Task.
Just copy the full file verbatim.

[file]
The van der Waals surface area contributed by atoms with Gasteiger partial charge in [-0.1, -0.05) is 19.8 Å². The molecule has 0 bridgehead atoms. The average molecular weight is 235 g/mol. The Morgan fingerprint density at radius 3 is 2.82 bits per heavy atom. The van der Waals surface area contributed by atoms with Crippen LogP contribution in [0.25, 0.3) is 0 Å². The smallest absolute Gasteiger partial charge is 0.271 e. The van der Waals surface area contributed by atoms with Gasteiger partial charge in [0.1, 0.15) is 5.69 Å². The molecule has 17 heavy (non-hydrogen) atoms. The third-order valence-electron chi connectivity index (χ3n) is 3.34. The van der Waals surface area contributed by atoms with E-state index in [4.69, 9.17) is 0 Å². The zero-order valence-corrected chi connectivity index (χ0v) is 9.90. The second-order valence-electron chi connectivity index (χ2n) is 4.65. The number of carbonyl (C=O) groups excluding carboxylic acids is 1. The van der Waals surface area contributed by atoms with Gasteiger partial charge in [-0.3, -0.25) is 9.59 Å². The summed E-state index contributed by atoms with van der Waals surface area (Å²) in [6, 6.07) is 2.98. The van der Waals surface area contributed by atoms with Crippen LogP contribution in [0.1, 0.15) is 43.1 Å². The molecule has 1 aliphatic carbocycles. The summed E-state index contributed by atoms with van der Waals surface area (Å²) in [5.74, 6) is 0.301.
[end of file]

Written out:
The van der Waals surface area contributed by atoms with Gasteiger partial charge in [-0.1, -0.05) is 19.8 Å². The molecule has 0 bridgehead atoms. The average molecular weight is 235 g/mol. The Morgan fingerprint density at radius 3 is 2.82 bits per heavy atom. The van der Waals surface area contributed by atoms with Crippen LogP contribution in [0.25, 0.3) is 0 Å². The smallest absolute Gasteiger partial charge is 0.271 e. The van der Waals surface area contributed by atoms with Gasteiger partial charge in [0.1, 0.15) is 5.69 Å². The molecule has 17 heavy (non-hydrogen) atoms. The third-order valence-electron chi connectivity index (χ3n) is 3.34. The van der Waals surface area contributed by atoms with E-state index in [4.69, 9.17) is 0 Å². The zero-order valence-corrected chi connectivity index (χ0v) is 9.90. The second-order valence-electron chi connectivity index (χ2n) is 4.65. The number of carbonyl (C=O) groups excluding carboxylic acids is 1. The van der Waals surface area contributed by atoms with Gasteiger partial charge in [-0.3, -0.25) is 9.59 Å². The summed E-state index contributed by atoms with van der Waals surface area (Å²) in [6, 6.07) is 2.98. The van der Waals surface area contributed by atoms with Crippen LogP contribution in [0.1, 0.15) is 43.1 Å². The molecule has 1 aliphatic carbocycles. The summed E-state index contributed by atoms with van der Waals surface area (Å²) in [5.74, 6) is 0.301.